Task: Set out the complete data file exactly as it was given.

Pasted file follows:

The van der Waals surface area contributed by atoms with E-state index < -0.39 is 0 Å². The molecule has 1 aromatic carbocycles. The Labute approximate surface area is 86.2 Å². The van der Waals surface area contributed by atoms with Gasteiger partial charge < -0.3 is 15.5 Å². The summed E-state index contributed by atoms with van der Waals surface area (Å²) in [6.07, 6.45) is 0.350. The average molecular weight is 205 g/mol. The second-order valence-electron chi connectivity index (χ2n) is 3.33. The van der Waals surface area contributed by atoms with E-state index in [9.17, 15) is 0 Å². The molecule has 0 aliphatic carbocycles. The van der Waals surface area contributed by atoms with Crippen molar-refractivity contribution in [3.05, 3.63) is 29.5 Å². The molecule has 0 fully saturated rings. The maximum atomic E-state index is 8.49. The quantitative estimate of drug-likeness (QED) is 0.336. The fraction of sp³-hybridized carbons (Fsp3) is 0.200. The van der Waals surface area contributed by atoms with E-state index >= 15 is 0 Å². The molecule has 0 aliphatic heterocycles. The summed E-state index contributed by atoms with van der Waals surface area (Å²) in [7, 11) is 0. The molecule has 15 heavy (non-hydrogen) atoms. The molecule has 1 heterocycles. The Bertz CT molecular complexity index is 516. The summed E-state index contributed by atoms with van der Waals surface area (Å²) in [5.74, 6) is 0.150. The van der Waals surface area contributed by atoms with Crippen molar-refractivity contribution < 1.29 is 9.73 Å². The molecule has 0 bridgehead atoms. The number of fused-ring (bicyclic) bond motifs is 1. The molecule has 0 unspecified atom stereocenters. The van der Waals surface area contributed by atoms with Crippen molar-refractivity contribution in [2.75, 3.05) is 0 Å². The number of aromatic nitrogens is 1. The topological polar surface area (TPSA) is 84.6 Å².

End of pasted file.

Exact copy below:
The van der Waals surface area contributed by atoms with E-state index < -0.39 is 0 Å². The molecule has 1 aromatic carbocycles. The Labute approximate surface area is 86.2 Å². The van der Waals surface area contributed by atoms with Gasteiger partial charge < -0.3 is 15.5 Å². The summed E-state index contributed by atoms with van der Waals surface area (Å²) in [6.07, 6.45) is 0.350. The average molecular weight is 205 g/mol. The second-order valence-electron chi connectivity index (χ2n) is 3.33. The van der Waals surface area contributed by atoms with E-state index in [9.17, 15) is 0 Å². The molecule has 0 aliphatic carbocycles. The van der Waals surface area contributed by atoms with Crippen molar-refractivity contribution in [3.05, 3.63) is 29.5 Å². The molecule has 0 fully saturated rings. The maximum atomic E-state index is 8.49. The quantitative estimate of drug-likeness (QED) is 0.336. The fraction of sp³-hybridized carbons (Fsp3) is 0.200. The van der Waals surface area contributed by atoms with E-state index >= 15 is 0 Å². The molecule has 0 aliphatic heterocycles. The summed E-state index contributed by atoms with van der Waals surface area (Å²) in [7, 11) is 0. The molecule has 15 heavy (non-hydrogen) atoms. The molecule has 1 heterocycles. The Bertz CT molecular complexity index is 516. The summed E-state index contributed by atoms with van der Waals surface area (Å²) in [5.74, 6) is 0.150. The van der Waals surface area contributed by atoms with Crippen molar-refractivity contribution < 1.29 is 9.73 Å². The molecule has 0 bridgehead atoms. The number of fused-ring (bicyclic) bond motifs is 1. The molecule has 0 unspecified atom stereocenters. The van der Waals surface area contributed by atoms with Crippen molar-refractivity contribution in [2.75, 3.05) is 0 Å². The number of aromatic nitrogens is 1. The topological polar surface area (TPSA) is 84.6 Å².